87 points

2016 Castoro de Oro Chardonnay, Unoaked (~$21)

We conclude in far more familiar territory. I tasted these bottles on separate days, and I’m not entirely sure why I sampled the Chard last. I guess if I’m being honest, its probably because I was influenced by a covert worry, something to the tune of “this is going to be the most boring of the three”. Chardonnay. Yawn. This is an implicit, automatic thought process for me at times. Fortunately, my saner mind eventually prevails. Many, many instances of this grape are anything but dull. White Burgundy is resplendent when at its best, and we are blessed to live in an era in which many winemakers closer to home know how to make Chard sing. Was this unoaked specimen ultimately worth the wait?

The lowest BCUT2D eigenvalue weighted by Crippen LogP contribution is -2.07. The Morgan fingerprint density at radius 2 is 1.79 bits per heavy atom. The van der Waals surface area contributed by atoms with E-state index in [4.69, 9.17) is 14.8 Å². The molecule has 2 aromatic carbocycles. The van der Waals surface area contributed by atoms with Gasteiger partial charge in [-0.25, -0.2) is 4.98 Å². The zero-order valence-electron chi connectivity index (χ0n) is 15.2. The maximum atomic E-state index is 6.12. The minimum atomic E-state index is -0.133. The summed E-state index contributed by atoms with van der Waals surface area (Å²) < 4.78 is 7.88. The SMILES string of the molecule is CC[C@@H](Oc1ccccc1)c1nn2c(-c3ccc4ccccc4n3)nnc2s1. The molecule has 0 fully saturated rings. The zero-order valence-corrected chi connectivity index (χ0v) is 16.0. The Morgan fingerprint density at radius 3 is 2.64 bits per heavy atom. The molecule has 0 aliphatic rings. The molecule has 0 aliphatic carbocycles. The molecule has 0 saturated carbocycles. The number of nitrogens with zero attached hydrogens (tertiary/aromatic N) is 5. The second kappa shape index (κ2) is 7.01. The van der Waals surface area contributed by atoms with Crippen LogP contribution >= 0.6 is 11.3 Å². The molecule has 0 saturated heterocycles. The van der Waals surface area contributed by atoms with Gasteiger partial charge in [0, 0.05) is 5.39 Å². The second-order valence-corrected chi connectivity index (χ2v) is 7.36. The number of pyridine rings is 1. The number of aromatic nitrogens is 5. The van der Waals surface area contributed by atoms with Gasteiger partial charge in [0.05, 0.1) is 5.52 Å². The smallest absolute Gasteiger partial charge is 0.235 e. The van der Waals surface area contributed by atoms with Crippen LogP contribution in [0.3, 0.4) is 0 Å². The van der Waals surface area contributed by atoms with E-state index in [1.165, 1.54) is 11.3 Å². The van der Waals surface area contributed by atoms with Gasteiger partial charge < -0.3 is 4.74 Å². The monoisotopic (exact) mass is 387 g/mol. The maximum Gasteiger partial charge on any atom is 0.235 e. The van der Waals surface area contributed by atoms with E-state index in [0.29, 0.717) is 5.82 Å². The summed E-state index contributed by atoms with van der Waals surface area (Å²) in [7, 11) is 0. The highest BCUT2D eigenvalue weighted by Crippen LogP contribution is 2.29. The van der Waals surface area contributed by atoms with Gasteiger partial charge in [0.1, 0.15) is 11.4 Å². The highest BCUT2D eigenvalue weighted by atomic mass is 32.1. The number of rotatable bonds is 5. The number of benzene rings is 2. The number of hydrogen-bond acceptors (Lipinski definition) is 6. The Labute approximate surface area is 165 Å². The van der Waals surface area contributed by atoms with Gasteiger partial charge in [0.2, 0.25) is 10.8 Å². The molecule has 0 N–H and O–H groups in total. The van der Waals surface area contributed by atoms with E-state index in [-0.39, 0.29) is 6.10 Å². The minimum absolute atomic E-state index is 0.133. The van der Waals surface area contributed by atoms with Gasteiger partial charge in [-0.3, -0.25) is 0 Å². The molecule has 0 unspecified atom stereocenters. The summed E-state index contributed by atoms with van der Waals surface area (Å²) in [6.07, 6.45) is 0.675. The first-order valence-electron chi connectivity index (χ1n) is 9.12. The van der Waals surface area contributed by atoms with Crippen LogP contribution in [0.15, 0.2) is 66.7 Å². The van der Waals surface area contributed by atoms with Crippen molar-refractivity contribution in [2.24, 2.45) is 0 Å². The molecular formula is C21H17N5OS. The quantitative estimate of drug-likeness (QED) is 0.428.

IMG_0861The nose here features some of the expected… low key green pear skins, green and yellow apples, a pretty delicate waft of white peach. What’s less expected is a floral sweetness, not just ripe fruit but yellow clover blossoms and a drizzle of honey made from the same. The aromas are buttoned-up, perhaps, but quite tantalizing nonetheless. The first few sips are linear, clean, rather elegant. Nothing bombastic. Lemon ice, lime rind, more fresh apples and pears, a hint of cucumber water, with a sturdy medium acidity. Wait a minute… this too might reward patience, a focused mindful approach. Many wines do. There we go! Golden kiwifruit emerges, followed by sweet oranges, mulling spices, and something akin to those freeze-dried marshmallows that one can find in hot chocolate mix. That last peculiar note aside, my ultimate integrated impression is of a gentle apple-spice herbal tea, one that happens to wink mango from time to time. Sneaky stuff, like the Heart of Gold has shed much of the candy and is now all grown up. Decent values all around. Reds are next.

88- points

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Cork Rating: 1/10 (these wines were pretty good… but these composite jobs are pretty terrible.)